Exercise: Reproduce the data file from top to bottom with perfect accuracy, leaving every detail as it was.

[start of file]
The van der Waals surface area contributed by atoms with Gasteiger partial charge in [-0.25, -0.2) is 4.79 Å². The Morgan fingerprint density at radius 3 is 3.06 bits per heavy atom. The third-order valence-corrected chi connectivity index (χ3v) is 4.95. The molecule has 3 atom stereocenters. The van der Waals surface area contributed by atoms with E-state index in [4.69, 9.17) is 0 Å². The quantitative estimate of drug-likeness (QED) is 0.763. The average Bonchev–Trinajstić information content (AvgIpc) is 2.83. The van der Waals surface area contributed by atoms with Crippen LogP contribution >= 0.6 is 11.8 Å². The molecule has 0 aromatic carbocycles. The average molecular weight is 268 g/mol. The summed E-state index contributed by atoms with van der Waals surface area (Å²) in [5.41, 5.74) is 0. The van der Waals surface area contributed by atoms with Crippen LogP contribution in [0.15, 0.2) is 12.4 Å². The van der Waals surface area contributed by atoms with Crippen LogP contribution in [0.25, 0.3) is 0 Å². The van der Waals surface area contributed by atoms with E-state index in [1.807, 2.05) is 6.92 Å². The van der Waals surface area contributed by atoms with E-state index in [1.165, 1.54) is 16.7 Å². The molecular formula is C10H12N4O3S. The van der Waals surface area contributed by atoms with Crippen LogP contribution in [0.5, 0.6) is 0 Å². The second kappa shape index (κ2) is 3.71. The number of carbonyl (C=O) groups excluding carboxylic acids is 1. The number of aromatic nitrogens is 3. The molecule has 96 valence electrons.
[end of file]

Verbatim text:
The van der Waals surface area contributed by atoms with Gasteiger partial charge in [-0.25, -0.2) is 4.79 Å². The Morgan fingerprint density at radius 3 is 3.06 bits per heavy atom. The third-order valence-corrected chi connectivity index (χ3v) is 4.95. The molecule has 3 atom stereocenters. The van der Waals surface area contributed by atoms with E-state index in [4.69, 9.17) is 0 Å². The quantitative estimate of drug-likeness (QED) is 0.763. The average Bonchev–Trinajstić information content (AvgIpc) is 2.83. The van der Waals surface area contributed by atoms with Crippen LogP contribution >= 0.6 is 11.8 Å². The molecule has 0 aromatic carbocycles. The average molecular weight is 268 g/mol. The summed E-state index contributed by atoms with van der Waals surface area (Å²) in [5.41, 5.74) is 0. The van der Waals surface area contributed by atoms with Crippen LogP contribution in [0.15, 0.2) is 12.4 Å². The van der Waals surface area contributed by atoms with Crippen LogP contribution in [0.25, 0.3) is 0 Å². The van der Waals surface area contributed by atoms with E-state index in [1.807, 2.05) is 6.92 Å². The van der Waals surface area contributed by atoms with E-state index in [1.165, 1.54) is 16.7 Å². The molecular formula is C10H12N4O3S. The van der Waals surface area contributed by atoms with Crippen LogP contribution in [0.5, 0.6) is 0 Å². The second kappa shape index (κ2) is 3.71. The number of carbonyl (C=O) groups excluding carboxylic acids is 1. The number of aromatic nitrogens is 3. The molecule has 96 valence electrons.